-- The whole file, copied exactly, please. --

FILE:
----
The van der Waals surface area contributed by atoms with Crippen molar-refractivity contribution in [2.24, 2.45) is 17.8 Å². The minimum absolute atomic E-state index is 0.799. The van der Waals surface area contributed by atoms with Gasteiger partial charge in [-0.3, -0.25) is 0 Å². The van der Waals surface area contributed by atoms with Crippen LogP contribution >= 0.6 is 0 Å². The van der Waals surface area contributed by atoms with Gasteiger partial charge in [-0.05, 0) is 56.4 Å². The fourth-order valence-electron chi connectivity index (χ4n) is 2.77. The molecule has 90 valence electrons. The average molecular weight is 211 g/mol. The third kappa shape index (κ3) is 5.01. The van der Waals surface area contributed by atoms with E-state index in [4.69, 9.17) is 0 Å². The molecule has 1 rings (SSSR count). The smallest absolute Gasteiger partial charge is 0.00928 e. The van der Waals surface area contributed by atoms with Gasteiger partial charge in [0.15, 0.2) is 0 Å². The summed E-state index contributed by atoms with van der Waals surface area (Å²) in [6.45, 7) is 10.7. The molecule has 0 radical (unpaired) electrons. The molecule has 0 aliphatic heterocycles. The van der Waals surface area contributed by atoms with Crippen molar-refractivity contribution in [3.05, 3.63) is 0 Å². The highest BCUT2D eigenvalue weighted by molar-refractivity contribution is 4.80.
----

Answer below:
The van der Waals surface area contributed by atoms with Crippen molar-refractivity contribution in [2.24, 2.45) is 17.8 Å². The minimum absolute atomic E-state index is 0.799. The van der Waals surface area contributed by atoms with Gasteiger partial charge in [-0.3, -0.25) is 0 Å². The van der Waals surface area contributed by atoms with Crippen LogP contribution >= 0.6 is 0 Å². The van der Waals surface area contributed by atoms with Gasteiger partial charge in [-0.05, 0) is 56.4 Å². The fourth-order valence-electron chi connectivity index (χ4n) is 2.77. The molecule has 90 valence electrons. The average molecular weight is 211 g/mol. The third kappa shape index (κ3) is 5.01. The van der Waals surface area contributed by atoms with E-state index in [4.69, 9.17) is 0 Å². The molecule has 1 rings (SSSR count). The smallest absolute Gasteiger partial charge is 0.00928 e. The van der Waals surface area contributed by atoms with Gasteiger partial charge in [0.15, 0.2) is 0 Å². The summed E-state index contributed by atoms with van der Waals surface area (Å²) in [6.45, 7) is 10.7. The molecule has 0 radical (unpaired) electrons. The molecule has 0 aliphatic heterocycles. The van der Waals surface area contributed by atoms with Crippen molar-refractivity contribution in [3.05, 3.63) is 0 Å². The highest BCUT2D eigenvalue weighted by molar-refractivity contribution is 4.80.